If a WSUS server fails to obtain updates with the following error: “wsus the request failed with http status 404 not found” this might be because it still uses an old/outdated URL (https://fe2.update.microsoft.com/v6) to obtain the updates from.
This can be checked and changed with the following PS1 Snippet:
$server = Get-WsusServer
$config = $server.GetConfiguration()
# Check current settings before you change them
# Update the settings if MUUrl is https://fe2.update.microsoft.com/v6
$config.MUUrl = "https://sws.update.microsoft.com"
$config.RedirectorChangeNumber = 4002
Restart-Service *Wsus* -v
iPXE is pretty nice when it comes to network booting computers as it offers lots of scripting functionality at a very early stage of the deployment as it could be configured to load an iPXE script from an webserver. The script provided by the webserver itself can be created dynamically with any scripting language of your choice depeding on parameters that get handed over.
That provides the possibilityty, to automatically roll out systems that have been specified in an inventory. In case a machine can not be found in the inventory you could provide a menu where an users can manually choose what shall be done and lots more.
Not a problem for bare metal machines and also most VMs. However – Oracle with Virtualbox – also seem to have discovered the advantages of virtual box for their virtual machines and every Virtualbox VM will initially load iPXE. As that’s an iPXE binary with very little capabilities, this could cause issues when trying to PXE boot an Oracle Virtualbox VM via iPXE as the dhcp-server used for iPXE will get the iPXE identifier form Oracls built in iPXE binary instead of the one that will be initially provided via the DHCP-server.
If the iPXE-script, which is loaded in the second stage, uses the console-command, the deployment will halt as that functionality is not supported by Oracles iPXE binary.
To work around this problem we can modify the user-class identifier provided by our iPXE binary to provide something different than the default “iPXE”-string and use that to make sure that our dhcp-server will always provide our ipxe binary in case a new client tires to PXE boot.
To change the “iPXE” userclass string to a custom string, you have to open the “src/net/udp/dhcp.c” file, once the iPXE repository was checked out.
The interesting part is somewhere down at line 90 in the file:
If you don’t want to change to much code – just change any character to somthing else:
Whatever is defined there will be the new user-class identifier that can be used to determine if our custom iPXE was loaded or if the iPXE binary from another vendor is used.
Once the change was done the ipxe file needs to be recompiled and copied to the tftp servers directory.
The check for the custom user-class identifier in dnsmasq would look like: (CSTM as the userclass identifier)
# Boot for iPXE. The idea is to send two different
# filenames, the first loads iPXE, and the second tells iPXE what to
# load. The dhcp-match sets the ipxe tag for requests from iPXE.
A nice example on how dnsmasq can be configured for iPXE can be found at in the iPXE Forum.
When using the telephone activiation select the option that MS sends you a link to an activation page. http://md.vivr.io/XxX0c0CUse the link and the following commands on the computer to extracte the activaition ID from the system, paste it on the webinterface and copy the confirmation ID back to the system.To paste the activiation ID on the Microsoft Website use the cscript command to print the ID to the command prompt, copy it to Keepass in the autotype field and use the autotype option to paste the blocks.To strip the response NPP + the follwoing regex can be used: [A-Z]|\t|\n -> Strips all upper case characters, tabstops and CRs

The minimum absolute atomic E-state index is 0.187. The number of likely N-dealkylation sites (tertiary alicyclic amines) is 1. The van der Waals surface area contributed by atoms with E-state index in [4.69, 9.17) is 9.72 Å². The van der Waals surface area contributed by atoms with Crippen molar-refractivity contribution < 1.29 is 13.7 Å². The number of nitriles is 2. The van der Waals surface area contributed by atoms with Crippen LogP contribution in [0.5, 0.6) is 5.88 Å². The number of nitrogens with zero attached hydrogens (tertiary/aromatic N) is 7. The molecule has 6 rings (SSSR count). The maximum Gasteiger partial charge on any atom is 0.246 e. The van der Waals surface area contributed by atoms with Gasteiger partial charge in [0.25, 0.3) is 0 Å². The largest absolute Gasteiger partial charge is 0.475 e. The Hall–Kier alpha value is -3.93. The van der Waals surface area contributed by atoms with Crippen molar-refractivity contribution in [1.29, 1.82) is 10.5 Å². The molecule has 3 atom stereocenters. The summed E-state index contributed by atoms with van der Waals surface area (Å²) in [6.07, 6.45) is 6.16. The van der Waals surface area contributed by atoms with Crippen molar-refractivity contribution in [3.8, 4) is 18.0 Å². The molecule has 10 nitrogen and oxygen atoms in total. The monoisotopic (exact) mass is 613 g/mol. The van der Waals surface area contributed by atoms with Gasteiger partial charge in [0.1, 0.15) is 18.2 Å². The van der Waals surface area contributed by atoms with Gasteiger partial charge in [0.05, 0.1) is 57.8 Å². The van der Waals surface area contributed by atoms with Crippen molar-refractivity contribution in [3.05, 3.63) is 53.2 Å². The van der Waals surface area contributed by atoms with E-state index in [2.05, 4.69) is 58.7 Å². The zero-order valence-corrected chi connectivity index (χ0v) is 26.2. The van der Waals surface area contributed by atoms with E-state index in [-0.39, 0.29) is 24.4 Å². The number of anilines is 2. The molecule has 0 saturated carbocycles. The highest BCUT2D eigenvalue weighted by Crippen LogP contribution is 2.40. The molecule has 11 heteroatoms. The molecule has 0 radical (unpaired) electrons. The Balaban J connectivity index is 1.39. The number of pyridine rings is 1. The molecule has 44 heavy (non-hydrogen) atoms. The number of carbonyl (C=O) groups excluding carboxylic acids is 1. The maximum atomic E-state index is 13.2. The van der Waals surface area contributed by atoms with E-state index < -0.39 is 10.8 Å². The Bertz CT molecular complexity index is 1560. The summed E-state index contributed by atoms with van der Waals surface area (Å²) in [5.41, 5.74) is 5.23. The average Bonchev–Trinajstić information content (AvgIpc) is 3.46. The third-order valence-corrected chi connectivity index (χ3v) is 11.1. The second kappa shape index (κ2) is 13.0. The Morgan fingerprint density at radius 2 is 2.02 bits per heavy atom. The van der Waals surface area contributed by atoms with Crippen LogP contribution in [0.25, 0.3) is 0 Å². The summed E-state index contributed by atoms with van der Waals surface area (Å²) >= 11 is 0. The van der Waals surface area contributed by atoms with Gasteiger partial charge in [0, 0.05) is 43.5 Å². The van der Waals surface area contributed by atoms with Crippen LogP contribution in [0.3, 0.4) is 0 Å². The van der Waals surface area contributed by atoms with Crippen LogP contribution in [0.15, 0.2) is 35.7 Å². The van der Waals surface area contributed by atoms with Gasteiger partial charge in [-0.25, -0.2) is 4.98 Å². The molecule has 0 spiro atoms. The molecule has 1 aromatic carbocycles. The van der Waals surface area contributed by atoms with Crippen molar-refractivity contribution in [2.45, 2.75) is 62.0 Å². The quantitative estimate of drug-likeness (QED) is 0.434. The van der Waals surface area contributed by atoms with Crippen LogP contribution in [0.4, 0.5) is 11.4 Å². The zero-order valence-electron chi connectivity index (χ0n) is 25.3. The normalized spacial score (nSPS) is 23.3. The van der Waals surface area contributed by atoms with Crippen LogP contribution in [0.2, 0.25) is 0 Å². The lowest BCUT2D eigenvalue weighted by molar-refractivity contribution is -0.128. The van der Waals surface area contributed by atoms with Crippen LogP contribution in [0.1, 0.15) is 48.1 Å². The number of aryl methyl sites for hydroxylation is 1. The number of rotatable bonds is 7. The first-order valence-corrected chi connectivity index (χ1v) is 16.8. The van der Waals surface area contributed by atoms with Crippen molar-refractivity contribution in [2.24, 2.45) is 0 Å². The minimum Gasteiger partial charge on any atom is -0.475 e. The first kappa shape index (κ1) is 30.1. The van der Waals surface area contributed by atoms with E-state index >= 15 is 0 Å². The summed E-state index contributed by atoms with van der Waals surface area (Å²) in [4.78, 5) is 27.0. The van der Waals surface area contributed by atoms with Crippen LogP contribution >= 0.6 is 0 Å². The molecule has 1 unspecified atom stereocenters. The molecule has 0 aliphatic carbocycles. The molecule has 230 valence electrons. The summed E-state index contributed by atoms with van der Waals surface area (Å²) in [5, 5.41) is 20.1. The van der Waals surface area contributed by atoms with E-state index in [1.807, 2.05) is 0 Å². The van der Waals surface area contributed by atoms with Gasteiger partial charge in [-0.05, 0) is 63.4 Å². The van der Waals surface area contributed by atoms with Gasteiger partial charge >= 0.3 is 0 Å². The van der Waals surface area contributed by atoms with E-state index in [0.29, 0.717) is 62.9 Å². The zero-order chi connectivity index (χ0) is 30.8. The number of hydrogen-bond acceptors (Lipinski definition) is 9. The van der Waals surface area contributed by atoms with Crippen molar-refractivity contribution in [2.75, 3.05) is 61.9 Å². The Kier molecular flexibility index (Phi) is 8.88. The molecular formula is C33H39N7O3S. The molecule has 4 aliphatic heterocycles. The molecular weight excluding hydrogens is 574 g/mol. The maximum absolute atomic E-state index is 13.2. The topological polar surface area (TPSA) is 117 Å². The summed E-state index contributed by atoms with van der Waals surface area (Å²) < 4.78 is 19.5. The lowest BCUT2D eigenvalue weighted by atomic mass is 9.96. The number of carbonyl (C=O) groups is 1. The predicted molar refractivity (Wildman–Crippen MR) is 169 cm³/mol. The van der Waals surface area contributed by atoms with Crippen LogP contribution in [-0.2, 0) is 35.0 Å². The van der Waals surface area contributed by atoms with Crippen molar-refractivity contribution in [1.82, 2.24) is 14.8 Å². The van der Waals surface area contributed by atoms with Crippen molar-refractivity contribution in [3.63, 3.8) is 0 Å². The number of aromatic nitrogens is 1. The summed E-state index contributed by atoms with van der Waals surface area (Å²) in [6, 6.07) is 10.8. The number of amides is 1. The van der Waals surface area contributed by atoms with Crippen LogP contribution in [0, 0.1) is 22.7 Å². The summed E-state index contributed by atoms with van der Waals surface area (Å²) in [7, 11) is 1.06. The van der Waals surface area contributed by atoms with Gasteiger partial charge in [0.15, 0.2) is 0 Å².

KeePass (or any other autotype tool)
Notepad++ NPP-Regex for search and replace: [A-Z]|\t|\n
slmgr /ipk <ProductKey>
#Display activation ID cscript C:\Windows\System32\slmgr.vbs /dti
If you need to mount a lot of ISOs on a system than you could run into the problem, that you do not have free loop devices left.
There are several solutions from running “MAKEDEV -v /dev/loop” at boot time (e.g. add it to rc.local) to creating a file called loop.conf at /etc/modprobe.d/ and inserting the follwoing line:
# grub.conf generated by anaconda
# Note that you do not have to rerun grub after making changes to this file
# NOTICE: You have a /boot partition. This means that
# all kernel and initrd paths are relative to /boot/, eg.
# root (hd0,0)
# kernel /vmlinuz-version ro root=/dev/mapper/vg1-root
# initrd /initrd-[generic-]version.img
password --encrypted ******************************************************************
title Red Hat Enterprise Linux 6 (2.6.32-504.el6.x86_64)
kernel /vmlinuz-2.6.32-504.el6.x86_64 ro root=/dev/mapper/vg1-root rd_NO_LUKS LANG=en_US.UTF-8 KEYBOARDTYPE=pc KEYTABLE=de-latin1-nodeadkeys rd_NO_MD rd_LVM_LV=vg1/root SYSFONT=latarcyrheb-sun16 rd_LVM_LV=vg1/swap crashkernel=auto rd_NO_DM max_loop=128
instead of makedev (which creates 264 loop devices) the following snipped can be used:
I got the following Error after installing the MDT on my system and trying to update a Deploymentsahre which is located on my NAS.
On technet i read a tipp about restarting the machine after installing the MS AIK but that didn’t fix my problem. After another 5 mins of investigations I found out that wrong permissions could also be the reaseon for the error.
As I’m using the MDT on my private PC which has a non Admin user as default user I retried it with admin rights and now it works.
So if you’r also encountering this error – check your permissions.
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